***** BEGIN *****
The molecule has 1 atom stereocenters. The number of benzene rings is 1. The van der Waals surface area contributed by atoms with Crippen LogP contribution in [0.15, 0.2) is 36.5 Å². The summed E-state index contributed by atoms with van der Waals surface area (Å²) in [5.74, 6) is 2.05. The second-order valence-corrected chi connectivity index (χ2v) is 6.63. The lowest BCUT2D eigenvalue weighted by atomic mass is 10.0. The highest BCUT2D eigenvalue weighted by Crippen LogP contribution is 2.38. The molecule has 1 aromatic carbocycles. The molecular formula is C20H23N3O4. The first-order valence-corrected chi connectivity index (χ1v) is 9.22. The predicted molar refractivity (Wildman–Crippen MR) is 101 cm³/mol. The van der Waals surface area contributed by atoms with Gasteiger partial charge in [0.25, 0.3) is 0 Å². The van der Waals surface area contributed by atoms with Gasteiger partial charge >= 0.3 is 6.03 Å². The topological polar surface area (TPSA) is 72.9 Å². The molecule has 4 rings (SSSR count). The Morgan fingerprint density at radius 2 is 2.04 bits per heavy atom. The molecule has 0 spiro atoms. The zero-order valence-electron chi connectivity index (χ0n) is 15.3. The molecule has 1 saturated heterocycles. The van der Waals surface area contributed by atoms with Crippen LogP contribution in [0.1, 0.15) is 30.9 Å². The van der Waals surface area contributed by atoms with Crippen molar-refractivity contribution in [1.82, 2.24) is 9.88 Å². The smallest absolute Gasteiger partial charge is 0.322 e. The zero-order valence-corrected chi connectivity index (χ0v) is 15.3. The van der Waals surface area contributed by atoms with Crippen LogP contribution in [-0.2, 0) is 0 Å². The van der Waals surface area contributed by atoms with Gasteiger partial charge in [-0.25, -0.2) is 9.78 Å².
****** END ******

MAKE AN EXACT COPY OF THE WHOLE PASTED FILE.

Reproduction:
The molecule has 1 atom stereocenters. The number of benzene rings is 1. The van der Waals surface area contributed by atoms with Crippen LogP contribution in [0.15, 0.2) is 36.5 Å². The summed E-state index contributed by atoms with van der Waals surface area (Å²) in [5.74, 6) is 2.05. The second-order valence-corrected chi connectivity index (χ2v) is 6.63. The lowest BCUT2D eigenvalue weighted by atomic mass is 10.0. The highest BCUT2D eigenvalue weighted by Crippen LogP contribution is 2.38. The molecule has 1 aromatic carbocycles. The molecular formula is C20H23N3O4. The first-order valence-corrected chi connectivity index (χ1v) is 9.22. The predicted molar refractivity (Wildman–Crippen MR) is 101 cm³/mol. The van der Waals surface area contributed by atoms with Gasteiger partial charge in [0.25, 0.3) is 0 Å². The van der Waals surface area contributed by atoms with Gasteiger partial charge >= 0.3 is 6.03 Å². The topological polar surface area (TPSA) is 72.9 Å². The molecule has 4 rings (SSSR count). The Morgan fingerprint density at radius 2 is 2.04 bits per heavy atom. The molecule has 0 spiro atoms. The zero-order valence-electron chi connectivity index (χ0n) is 15.3. The molecule has 1 saturated heterocycles. The van der Waals surface area contributed by atoms with Crippen LogP contribution in [0.1, 0.15) is 30.9 Å². The van der Waals surface area contributed by atoms with Crippen molar-refractivity contribution in [1.82, 2.24) is 9.88 Å². The smallest absolute Gasteiger partial charge is 0.322 e. The zero-order valence-corrected chi connectivity index (χ0v) is 15.3. The van der Waals surface area contributed by atoms with Crippen LogP contribution in [-0.2, 0) is 0 Å². The van der Waals surface area contributed by atoms with Gasteiger partial charge in [-0.25, -0.2) is 9.78 Å².